Is Having a Pet Bird a Good Idea? Our Avian Vet Explains the Pros and Cons
If you already have a pet bird at home, the pros and cons are likely quite clear to you. But if you and your family are wondering whether to bring a bird into your home, the decision can be tough.
In this blog, we dive into the details so you can make an educated decision about what’s best for your family and your potential new pet bird.
Should birds be released back into the wild?
Centuries ago, people captured wild birds and domesticated them. There were no exotic pet vets around at the time to inform them of the pros and cons, or to aid these avian pets when they became sick or injured, so there was a lot of trial and error. From that point on, the majority of (legal) birds sold today began to be bred in captivity. Therefore, some strongly feel that it is our job to protect these birds, by giving them a safe and happy life in our homes.
Want more? Learn how to teach your parakeet to do tricks! (It's good for their health, too!)
Birds are intelligent animals. They bond with their human counterparts, know their owners and they learn to rely on them as well. If someone releases their bird into the wild, they fly out into the unknown without the innate ability to recognize or decipher between friend or foe. Oftentimes, these found birds are brought to avian vets suffering from stress, injury, or anxiety.
Here are examples of 5 popular pet bird species that have clear upsides, as well as some downsides:
Pro: They tend to be very social and bond closely with their owners.
Con: They are known to easily get sick, and require medical attention. Read our Budgie Pet Care Guide to learn more about these parakeets.
Pro: They are affectionate birds who like to be held and pet.
Con: They require a lot of attention in order to maintain a healthy mental and physical state.
Pro: There are friendly birds who do not require constant attention.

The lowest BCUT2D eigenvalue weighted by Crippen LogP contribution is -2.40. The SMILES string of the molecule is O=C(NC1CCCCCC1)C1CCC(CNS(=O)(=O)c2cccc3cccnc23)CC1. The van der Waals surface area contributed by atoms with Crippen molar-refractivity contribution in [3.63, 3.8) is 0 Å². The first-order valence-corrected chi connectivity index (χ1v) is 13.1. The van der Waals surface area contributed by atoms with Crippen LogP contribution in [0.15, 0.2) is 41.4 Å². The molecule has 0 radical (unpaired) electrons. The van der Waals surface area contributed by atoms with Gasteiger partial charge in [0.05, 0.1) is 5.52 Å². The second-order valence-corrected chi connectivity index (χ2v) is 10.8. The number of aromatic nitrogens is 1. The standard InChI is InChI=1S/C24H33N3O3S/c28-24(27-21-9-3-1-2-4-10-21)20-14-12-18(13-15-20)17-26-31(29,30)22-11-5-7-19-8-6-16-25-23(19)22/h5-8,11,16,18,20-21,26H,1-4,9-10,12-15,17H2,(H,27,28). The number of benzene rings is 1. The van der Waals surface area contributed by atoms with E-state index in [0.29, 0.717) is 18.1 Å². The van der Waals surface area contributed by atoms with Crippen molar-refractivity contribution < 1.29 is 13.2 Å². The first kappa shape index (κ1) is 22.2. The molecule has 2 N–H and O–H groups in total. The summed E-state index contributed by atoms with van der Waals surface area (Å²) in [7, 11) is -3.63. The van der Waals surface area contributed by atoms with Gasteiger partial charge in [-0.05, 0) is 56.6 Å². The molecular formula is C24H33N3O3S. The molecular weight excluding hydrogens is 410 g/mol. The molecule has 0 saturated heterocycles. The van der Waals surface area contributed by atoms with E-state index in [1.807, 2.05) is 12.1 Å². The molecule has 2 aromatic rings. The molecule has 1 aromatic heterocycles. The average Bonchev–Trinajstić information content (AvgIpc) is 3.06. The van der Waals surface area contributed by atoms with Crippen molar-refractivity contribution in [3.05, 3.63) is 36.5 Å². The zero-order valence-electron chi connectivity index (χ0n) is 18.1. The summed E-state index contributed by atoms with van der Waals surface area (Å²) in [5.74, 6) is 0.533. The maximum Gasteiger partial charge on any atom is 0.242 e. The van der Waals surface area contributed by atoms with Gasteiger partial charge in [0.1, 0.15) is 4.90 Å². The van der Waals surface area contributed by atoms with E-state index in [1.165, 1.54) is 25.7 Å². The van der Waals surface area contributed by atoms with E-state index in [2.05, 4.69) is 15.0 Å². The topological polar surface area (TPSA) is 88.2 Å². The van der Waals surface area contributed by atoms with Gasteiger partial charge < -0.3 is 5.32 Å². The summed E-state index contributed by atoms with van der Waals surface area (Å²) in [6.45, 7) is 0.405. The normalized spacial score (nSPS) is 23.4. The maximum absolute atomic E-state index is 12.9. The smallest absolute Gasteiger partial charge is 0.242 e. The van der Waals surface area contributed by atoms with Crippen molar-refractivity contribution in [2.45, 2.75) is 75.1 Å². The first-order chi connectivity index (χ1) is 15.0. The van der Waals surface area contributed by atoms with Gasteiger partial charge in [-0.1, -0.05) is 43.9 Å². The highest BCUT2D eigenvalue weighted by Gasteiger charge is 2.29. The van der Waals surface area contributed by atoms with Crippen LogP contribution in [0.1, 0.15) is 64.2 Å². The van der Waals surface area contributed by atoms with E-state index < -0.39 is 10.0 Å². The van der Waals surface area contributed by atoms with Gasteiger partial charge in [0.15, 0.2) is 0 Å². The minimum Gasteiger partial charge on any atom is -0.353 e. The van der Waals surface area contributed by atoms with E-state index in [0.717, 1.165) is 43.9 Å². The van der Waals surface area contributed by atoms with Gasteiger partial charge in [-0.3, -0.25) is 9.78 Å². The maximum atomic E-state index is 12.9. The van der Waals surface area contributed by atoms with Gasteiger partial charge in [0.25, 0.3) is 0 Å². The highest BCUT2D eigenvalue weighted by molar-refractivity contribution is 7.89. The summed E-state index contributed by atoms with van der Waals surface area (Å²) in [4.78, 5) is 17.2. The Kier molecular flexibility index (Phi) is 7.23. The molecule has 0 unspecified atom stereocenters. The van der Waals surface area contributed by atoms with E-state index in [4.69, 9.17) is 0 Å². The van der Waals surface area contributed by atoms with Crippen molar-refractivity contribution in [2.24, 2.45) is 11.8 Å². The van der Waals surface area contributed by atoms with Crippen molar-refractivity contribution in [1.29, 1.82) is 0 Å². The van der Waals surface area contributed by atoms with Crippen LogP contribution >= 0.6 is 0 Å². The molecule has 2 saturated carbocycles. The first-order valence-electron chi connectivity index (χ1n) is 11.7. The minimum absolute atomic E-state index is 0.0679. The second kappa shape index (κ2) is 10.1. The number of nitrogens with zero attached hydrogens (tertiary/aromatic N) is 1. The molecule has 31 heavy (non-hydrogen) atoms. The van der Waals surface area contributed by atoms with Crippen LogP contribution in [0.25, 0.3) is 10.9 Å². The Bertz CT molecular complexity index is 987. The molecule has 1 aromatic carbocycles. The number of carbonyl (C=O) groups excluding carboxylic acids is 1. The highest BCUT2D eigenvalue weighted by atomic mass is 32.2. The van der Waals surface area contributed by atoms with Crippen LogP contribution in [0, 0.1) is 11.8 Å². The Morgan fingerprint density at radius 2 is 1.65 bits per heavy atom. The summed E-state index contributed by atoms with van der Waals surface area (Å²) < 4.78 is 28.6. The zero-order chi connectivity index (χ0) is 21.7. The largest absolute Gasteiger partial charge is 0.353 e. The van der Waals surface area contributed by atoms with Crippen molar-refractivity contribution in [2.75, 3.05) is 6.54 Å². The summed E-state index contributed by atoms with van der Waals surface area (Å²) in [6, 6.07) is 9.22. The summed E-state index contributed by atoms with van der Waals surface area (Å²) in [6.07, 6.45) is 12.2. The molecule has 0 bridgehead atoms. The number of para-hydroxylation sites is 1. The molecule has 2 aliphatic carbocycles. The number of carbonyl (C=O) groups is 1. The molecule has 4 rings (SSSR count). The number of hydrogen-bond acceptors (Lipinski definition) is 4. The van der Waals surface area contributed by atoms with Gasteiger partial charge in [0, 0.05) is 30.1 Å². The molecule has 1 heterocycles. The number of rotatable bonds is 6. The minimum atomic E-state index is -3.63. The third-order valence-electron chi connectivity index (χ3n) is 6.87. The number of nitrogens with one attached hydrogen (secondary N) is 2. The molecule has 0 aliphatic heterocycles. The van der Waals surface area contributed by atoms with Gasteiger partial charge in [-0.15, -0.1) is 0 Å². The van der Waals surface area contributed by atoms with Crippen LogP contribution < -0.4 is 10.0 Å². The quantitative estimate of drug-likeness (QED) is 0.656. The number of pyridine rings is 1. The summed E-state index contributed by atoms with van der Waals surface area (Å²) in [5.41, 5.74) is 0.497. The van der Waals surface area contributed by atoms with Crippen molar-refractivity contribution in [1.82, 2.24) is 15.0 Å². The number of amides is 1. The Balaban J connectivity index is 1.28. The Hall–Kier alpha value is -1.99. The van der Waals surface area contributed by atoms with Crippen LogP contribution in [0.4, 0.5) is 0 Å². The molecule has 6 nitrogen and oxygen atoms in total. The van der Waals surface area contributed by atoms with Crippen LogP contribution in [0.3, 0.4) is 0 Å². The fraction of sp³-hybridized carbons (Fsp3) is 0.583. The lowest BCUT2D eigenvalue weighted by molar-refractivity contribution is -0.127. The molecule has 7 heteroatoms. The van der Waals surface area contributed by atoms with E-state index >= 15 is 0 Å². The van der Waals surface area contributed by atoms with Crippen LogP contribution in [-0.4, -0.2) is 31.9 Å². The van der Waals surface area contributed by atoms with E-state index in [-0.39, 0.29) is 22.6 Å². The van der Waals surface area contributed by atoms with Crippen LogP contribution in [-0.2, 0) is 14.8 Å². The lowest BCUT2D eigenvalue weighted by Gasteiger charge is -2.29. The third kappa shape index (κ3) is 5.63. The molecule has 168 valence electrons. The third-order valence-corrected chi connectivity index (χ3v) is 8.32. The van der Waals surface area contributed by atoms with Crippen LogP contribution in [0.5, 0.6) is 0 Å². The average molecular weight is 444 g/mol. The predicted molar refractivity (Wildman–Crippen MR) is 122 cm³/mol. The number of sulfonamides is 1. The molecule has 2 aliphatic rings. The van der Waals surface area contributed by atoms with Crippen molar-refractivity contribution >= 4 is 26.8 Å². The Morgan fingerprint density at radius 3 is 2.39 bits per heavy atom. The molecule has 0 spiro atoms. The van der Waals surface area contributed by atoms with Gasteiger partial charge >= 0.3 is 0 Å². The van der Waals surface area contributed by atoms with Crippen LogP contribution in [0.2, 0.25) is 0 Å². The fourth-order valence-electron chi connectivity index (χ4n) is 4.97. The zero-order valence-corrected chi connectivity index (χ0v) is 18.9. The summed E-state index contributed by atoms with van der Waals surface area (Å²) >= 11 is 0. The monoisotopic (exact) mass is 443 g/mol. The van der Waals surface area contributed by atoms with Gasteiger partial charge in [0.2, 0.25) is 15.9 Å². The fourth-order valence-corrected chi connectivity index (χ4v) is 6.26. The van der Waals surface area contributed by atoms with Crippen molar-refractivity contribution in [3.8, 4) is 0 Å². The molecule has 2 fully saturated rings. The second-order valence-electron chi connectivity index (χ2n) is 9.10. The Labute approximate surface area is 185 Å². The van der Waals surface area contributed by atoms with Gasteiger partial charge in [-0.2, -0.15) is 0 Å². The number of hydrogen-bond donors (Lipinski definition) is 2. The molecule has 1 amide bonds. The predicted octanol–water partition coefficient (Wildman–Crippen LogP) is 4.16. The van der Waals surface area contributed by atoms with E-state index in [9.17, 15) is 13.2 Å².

Con: They can be quite messy and need a large cage to fly around in.
Pro: If they bond well with their owners, they can be very affectionate.
Con: If they do not bond well, they can become aggressive.
Pro: Loners by nature, canaries are content on their own, and are low maintenance.
Con: Canaries can be surprisingly messy and noisy, despite their small size.
How do I keep my pet bird safe and happy?
In trying to decide whether or not to bring a bird home, take some time to understand what caring for him or her will require.
Here are some tips and considerations to keep in mind about what your feathered friend will need to stay healthy and happy.
Do I have enough space? Birds need an appropriately sized cage for their size and species. YYou may need to make a decision on the type of bird you choose based on the size of your home, and space you are able to allocate to their needs. You may even need a bigger space if you plan to make your own birdhouse. Check with the breeder or a professional avian vet about the ideal cage size for your bird..
Can I handle the care and needs of a pet bird? Birds thrive when their owners are around and are social creatures with emotional needs. Ideally, your pet bird will have plenty of time outside of their cage, which means you’ll need to bird-proof the house and consider any damage they can cause, or any potential safety hazards. Each day, you will need to clean the cage, interact with your pet and provide them with a balanced diet. You'll also want to give your pet bird species-appropriate toys so they can be stimulated even when you’re not around as well. Finally, as with any pet, you want to be attuned to any physical and behavioral changes and take them to an avian veterinarian for emergencies and regular checkups.
Can I afford a pet bird? Birds can be expensive, depending on their breed, size, and colors. It’s not just the initial purchase, but the upkeep and care. If you do choose to purchase a bird, make sure you go to a known, legal, and compassionate breeder. You do not want to end up with a bird that may have been poached from the wild. For those who wish to have a pet bird, and don’t have a preference over which kind, we recommend that you look into adopting a rescue bird. If you’re willing to put in the hard work, both you and your bird will see the rewards. And don’t forget to take them to the vet!